While the news media focuses on the debate between the two primary political parties on tax cuts and who should receive them, both in the lame duck Congress session and in the next session, organizations like NARAL are preparing for a different fight over tax dollars and tax penalties—those related to reproductive rights. If pro-choice people are congratulating themselves on the second landslide vote in Colorado against outlawing abortion, they may want to shift into preparing for this winter's fight over abortion. And much of this upcoming debate may have been brought about by the Democrat's biggest win last session: the health care reform law.
The top-secret, on lock-down Confidential issue of Bitch magazine is hot off the press! And before it even hits newsstands (or mailboxes for our wonderful subscribers), you can read three! new! articles! right here on the Bitch website. Has nostalgia mucked up our remembrance of Betty Friedan's The Feminine Mystique? Eryn Loeb takes a look in "Past Imperfect". Discover the disturbing new trend of "stay-at-home daughters" in "House Proud," a feature by Gina McGalliard (accompanied by a beautiful paper-cut by Lorraine Nam). And get the scoop on Reality Bites Back, Jenn Pozner's new book on reality television's evil empire in the exclusive Q&A "Remote Control."
Don't forget--you can always sink your teeth into new and old articles from the Bitch magazine archives on our Articles page!
As if being a completely fictional model of unobtainable feminine domesticity weren't enough, Betty Crocker has sealed her fate as a Douchebag Decree recipient with the new PMS SOS iPhone app. Ladies, are you PMS-ing? Betty Crocker can help. By giving you coupons for brownies and tips for "crafting an apology." Oh, and there's a version for guys too!
A lot of complaints about MFA programs start with the assertion that writers should be "living," instead of going to school….If going to graduate school was supposed to provide me with some kind of injunction against "real life," against emergency phone calls from friends and family, physical and financial threats and challenges faced by people I love, money worries, racism, heartbreak, and the uncertainty of living in a world that seems constantly on the brink of large scale disaster, then the Iowa Writers' Workshop has some serious explaining to do, because I never got my exemption paperwork.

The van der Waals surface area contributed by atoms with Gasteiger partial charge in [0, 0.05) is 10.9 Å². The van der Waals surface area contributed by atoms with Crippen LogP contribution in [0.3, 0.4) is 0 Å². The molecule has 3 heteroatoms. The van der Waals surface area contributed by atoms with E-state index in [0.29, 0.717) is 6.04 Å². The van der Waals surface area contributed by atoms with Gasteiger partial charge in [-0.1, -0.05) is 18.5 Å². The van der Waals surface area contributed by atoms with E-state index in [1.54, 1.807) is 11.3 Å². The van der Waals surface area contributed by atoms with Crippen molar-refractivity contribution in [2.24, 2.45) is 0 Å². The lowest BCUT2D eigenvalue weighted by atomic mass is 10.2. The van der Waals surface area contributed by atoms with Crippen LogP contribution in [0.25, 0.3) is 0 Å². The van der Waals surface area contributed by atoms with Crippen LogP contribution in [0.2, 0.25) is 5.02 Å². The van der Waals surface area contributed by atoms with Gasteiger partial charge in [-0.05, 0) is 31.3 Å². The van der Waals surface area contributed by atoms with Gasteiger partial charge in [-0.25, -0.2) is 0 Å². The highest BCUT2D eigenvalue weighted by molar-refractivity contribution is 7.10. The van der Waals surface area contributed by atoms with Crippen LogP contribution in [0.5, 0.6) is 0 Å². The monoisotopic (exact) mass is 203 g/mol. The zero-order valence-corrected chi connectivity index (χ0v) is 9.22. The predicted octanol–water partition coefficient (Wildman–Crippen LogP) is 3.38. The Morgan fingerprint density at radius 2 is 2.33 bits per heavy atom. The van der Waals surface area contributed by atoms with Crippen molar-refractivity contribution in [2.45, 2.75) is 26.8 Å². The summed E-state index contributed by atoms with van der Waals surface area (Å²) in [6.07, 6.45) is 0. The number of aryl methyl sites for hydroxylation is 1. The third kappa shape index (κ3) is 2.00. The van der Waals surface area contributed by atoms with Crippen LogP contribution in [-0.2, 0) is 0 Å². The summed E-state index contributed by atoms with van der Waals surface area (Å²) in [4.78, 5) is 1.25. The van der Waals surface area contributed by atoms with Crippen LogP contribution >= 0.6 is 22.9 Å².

Evans doesn't spare the characters of her debut short story collection, Before You Suffocate Your Own Fool Self (Riverhead), from these problems either.
As 2010 draws to a close, it's the time of year that nonprofits ask for donations. Bitch Media is no different; we need ongoing financial support. Usually, we would ask you to make a gift after telling you why you should support us. However, Bitch Media is lucky. We don't need to tell you why Bitch is important because we can let our supporters tell their own stories. This week, Bitch supporter/subscriber/active community member TheBadassMuppet explains why she ♥s Bitch.
When my first-year college professor recommended Bitch magazine in 2004, I was skeptical. While the colloquial definition of "bitch" can be vague, it was a word which had been used to deflate me a number of times, by everyone from conservative family members to online creeps whose comments I had left unanswered. Still, the magazine attracted me. After all, I considered myself a feminist – the word reminded me of Dorothy Allison, characters played by Julia Stiles, and my ten-year-old indignation at a tennis instructor assuming I couldn't play—but I hadn't known feminist forums still existed, let alone an ongoing feminist publication.
Writer-director Spike Lee is a contentious figure, especially regarding gender politics. His debut feature, She's Gotta Have It, established this reputation by depicting rape as consensual between the polyamorist female lead and her vindictive partner, resulting in bell hooks' seminal essay, "Whose Pussy Is This?" In subsequent releases, Lee has been criticized as sexist, misogynistic, and homophobic in his constructions of relatively unformed, castrating women and the limited narrative arcs they traverse. Thus, many detractors may not think a movie of his could pass the Bechdel Test, much less have a complex black girl character at its center.